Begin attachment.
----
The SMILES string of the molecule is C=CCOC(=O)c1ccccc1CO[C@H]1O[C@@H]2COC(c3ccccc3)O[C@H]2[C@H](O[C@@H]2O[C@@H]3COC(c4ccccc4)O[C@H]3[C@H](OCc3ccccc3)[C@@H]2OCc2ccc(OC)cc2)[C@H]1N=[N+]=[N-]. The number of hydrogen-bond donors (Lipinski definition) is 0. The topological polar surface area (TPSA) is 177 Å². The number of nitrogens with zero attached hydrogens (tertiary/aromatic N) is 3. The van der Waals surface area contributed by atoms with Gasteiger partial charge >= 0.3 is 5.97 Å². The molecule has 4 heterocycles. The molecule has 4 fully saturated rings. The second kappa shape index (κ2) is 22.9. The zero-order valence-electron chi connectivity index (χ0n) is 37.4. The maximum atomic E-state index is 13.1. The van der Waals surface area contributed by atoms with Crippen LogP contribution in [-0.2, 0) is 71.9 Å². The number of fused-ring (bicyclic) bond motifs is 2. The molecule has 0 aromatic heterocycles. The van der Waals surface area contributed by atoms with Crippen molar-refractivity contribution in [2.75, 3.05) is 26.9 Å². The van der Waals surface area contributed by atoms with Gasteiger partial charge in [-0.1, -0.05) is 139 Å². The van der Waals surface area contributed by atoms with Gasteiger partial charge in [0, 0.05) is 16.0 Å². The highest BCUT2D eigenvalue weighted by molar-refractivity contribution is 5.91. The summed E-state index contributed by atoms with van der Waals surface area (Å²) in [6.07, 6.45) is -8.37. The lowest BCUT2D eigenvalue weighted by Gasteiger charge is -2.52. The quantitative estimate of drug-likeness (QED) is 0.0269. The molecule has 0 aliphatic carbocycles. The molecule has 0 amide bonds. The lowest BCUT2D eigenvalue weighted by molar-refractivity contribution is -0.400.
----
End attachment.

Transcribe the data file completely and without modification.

The SMILES string of the molecule is C=CCOC(=O)c1ccccc1CO[C@H]1O[C@@H]2COC(c3ccccc3)O[C@H]2[C@H](O[C@@H]2O[C@@H]3COC(c4ccccc4)O[C@H]3[C@H](OCc3ccccc3)[C@@H]2OCc2ccc(OC)cc2)[C@H]1N=[N+]=[N-]. The number of hydrogen-bond donors (Lipinski definition) is 0. The topological polar surface area (TPSA) is 177 Å². The number of nitrogens with zero attached hydrogens (tertiary/aromatic N) is 3. The van der Waals surface area contributed by atoms with Gasteiger partial charge >= 0.3 is 5.97 Å². The molecule has 4 heterocycles. The molecule has 4 fully saturated rings. The second kappa shape index (κ2) is 22.9. The zero-order valence-electron chi connectivity index (χ0n) is 37.4. The maximum atomic E-state index is 13.1. The van der Waals surface area contributed by atoms with Crippen LogP contribution in [-0.2, 0) is 71.9 Å². The number of fused-ring (bicyclic) bond motifs is 2. The molecule has 0 aromatic heterocycles. The van der Waals surface area contributed by atoms with Crippen molar-refractivity contribution in [2.75, 3.05) is 26.9 Å². The van der Waals surface area contributed by atoms with Gasteiger partial charge in [-0.1, -0.05) is 139 Å². The van der Waals surface area contributed by atoms with Gasteiger partial charge in [0, 0.05) is 16.0 Å². The highest BCUT2D eigenvalue weighted by molar-refractivity contribution is 5.91. The summed E-state index contributed by atoms with van der Waals surface area (Å²) in [6.07, 6.45) is -8.37. The lowest BCUT2D eigenvalue weighted by Gasteiger charge is -2.52. The quantitative estimate of drug-likeness (QED) is 0.0269. The molecule has 0 aliphatic carbocycles. The molecule has 0 amide bonds. The lowest BCUT2D eigenvalue weighted by molar-refractivity contribution is -0.400.